Healthy Heart Habits Linked to Lower High Blood Pressure Risk

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In middle-aged Black and white adults, better heart health was linked to a lower risk of developing high blood pressure (hypertension), stated research published in the Journal of the American Heart Association, an open access journal of the American Heart Association.

“High blood pressure is among the most common conditions in the U.S., and it contributes to the greatest burden of disability and largest reduction in healthy life expectancy among any disease,” said Timothy B. Plante, M.D., M.H.S., lead study author and assistant professor in the department of medicine at the Larner College of Medicine at the University of Vermont in Burlington. “Even though high blood pressure causes so much death and disability, we don’t know the root cause of it.”

‘Middle-aged adults with healthy heart habits may lower high blood pressure. Focusing on a patient-centered approach can potentially optimize cardiovascular health among Black and white patients alike.

Study Details

  • Study participants: 2,939 Black and White adults, ages 45 and older from the REasons for Geographic and Racial Disparities in Stroke (REGARDS), who are free from high blood pressure.
  • The link between high and low LS7 scores with the risk of developing high blood pressure within 10 years was examined.
  • The LS7 is a measure of a person’s overall cardiovascular health. The highest possible LS7 score is 14, and there are three rankings for cardiovascular health: 10 to 14 is ideal; 5 to 9 is average; and 0 to 4 is poor.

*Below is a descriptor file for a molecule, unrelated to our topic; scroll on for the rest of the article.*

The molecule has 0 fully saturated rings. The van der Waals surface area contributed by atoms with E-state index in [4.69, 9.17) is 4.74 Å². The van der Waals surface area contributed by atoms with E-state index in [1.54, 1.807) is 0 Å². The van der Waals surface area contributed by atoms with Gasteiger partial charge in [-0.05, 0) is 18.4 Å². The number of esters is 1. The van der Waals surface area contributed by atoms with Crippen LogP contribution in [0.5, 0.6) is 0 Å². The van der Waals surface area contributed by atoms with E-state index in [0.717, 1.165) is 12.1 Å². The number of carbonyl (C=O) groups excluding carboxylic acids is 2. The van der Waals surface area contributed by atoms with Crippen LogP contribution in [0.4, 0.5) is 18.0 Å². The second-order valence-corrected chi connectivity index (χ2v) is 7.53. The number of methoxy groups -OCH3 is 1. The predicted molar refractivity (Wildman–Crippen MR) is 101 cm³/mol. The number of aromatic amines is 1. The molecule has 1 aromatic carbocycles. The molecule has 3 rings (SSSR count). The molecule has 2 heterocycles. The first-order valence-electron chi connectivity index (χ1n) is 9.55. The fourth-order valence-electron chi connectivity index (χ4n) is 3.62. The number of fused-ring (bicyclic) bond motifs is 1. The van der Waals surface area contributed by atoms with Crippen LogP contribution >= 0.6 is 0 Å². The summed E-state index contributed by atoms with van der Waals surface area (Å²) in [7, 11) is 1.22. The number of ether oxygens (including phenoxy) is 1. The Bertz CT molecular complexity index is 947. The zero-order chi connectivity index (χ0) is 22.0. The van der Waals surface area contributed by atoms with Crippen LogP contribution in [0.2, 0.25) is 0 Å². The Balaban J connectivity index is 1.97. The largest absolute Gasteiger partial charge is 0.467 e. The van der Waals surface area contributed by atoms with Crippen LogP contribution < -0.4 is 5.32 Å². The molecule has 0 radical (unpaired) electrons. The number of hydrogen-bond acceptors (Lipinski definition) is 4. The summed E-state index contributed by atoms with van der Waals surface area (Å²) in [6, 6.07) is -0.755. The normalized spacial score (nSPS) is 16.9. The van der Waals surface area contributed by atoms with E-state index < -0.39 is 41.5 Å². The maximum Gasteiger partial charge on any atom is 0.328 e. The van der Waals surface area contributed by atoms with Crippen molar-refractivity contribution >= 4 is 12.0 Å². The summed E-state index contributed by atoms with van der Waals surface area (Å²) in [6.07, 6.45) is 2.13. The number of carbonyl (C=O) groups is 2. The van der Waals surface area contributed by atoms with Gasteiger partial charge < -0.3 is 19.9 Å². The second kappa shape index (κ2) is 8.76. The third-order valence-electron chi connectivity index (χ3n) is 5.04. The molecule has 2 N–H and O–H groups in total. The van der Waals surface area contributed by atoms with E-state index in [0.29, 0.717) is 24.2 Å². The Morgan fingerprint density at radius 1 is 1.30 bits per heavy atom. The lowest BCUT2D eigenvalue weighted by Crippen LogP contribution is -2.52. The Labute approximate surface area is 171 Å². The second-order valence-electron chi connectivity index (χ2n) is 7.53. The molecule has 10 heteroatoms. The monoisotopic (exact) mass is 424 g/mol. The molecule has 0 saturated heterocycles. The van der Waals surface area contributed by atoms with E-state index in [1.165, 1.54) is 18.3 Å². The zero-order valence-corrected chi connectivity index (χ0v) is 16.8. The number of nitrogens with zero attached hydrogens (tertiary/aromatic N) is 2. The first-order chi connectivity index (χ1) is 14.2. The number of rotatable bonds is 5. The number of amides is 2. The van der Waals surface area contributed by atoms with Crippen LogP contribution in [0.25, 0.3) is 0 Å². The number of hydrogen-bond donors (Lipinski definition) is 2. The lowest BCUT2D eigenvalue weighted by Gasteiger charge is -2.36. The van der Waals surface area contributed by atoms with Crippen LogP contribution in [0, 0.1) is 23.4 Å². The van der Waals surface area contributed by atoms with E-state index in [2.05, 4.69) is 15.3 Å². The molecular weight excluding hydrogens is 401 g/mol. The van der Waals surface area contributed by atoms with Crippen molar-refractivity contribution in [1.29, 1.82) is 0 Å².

Study Results

  • Median LS7 total score was in the “average category” (9 points).
  • Over about a 9-year follow-up, 42% of participants developed high blood pressure.
  • The incidence in Black adults was 52% in women and 50% in men.
  • Among white adults, 37% of women and 42% of men developed high blood pressure.
  • Each one-point higher LS7 score correlated with a 6% lower hypertension risk.

“Among middle-aged people without hypertension, there is still a huge benefit to seeking optimal cardiovascular health,” Plante said. “These findings support the current clinical practice recommendations of lifestyle modifications such as eating better, quitting smoking, and maintaining a healthy weight to all people, including those without high blood pressure.”

The study is limited; it points to an association between LS7 scores and the risk of developing high blood pressure. The next step is to conduct a randomized trial to confirm improving LS7 scores can help decrease hypertension risk.

Source: Medindia



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